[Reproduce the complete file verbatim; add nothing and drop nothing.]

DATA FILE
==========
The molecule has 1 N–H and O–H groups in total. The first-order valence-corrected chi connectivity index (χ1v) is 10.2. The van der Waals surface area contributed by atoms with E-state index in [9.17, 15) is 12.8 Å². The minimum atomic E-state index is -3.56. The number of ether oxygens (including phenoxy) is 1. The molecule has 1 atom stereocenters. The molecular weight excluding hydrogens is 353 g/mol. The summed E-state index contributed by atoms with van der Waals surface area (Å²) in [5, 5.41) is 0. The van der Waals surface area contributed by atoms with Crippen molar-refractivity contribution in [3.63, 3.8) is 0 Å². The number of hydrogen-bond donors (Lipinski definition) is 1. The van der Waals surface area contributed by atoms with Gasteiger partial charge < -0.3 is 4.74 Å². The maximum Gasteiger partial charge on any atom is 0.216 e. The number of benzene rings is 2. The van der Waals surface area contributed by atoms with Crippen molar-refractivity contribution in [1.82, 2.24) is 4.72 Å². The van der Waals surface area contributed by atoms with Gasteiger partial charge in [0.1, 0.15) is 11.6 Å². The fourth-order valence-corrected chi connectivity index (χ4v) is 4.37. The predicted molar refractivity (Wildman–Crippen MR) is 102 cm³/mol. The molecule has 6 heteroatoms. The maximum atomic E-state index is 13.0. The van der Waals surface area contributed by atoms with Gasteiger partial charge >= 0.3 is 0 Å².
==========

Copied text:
The molecule has 1 N–H and O–H groups in total. The first-order valence-corrected chi connectivity index (χ1v) is 10.2. The van der Waals surface area contributed by atoms with E-state index in [9.17, 15) is 12.8 Å². The minimum atomic E-state index is -3.56. The number of ether oxygens (including phenoxy) is 1. The molecule has 1 atom stereocenters. The molecular weight excluding hydrogens is 353 g/mol. The summed E-state index contributed by atoms with van der Waals surface area (Å²) in [5, 5.41) is 0. The van der Waals surface area contributed by atoms with Crippen molar-refractivity contribution in [3.63, 3.8) is 0 Å². The number of hydrogen-bond donors (Lipinski definition) is 1. The van der Waals surface area contributed by atoms with Gasteiger partial charge < -0.3 is 4.74 Å². The maximum Gasteiger partial charge on any atom is 0.216 e. The number of benzene rings is 2. The van der Waals surface area contributed by atoms with Crippen molar-refractivity contribution in [1.82, 2.24) is 4.72 Å². The van der Waals surface area contributed by atoms with Gasteiger partial charge in [0.1, 0.15) is 11.6 Å². The fourth-order valence-corrected chi connectivity index (χ4v) is 4.37. The predicted molar refractivity (Wildman–Crippen MR) is 102 cm³/mol. The molecule has 6 heteroatoms. The maximum atomic E-state index is 13.0. The van der Waals surface area contributed by atoms with Gasteiger partial charge >= 0.3 is 0 Å².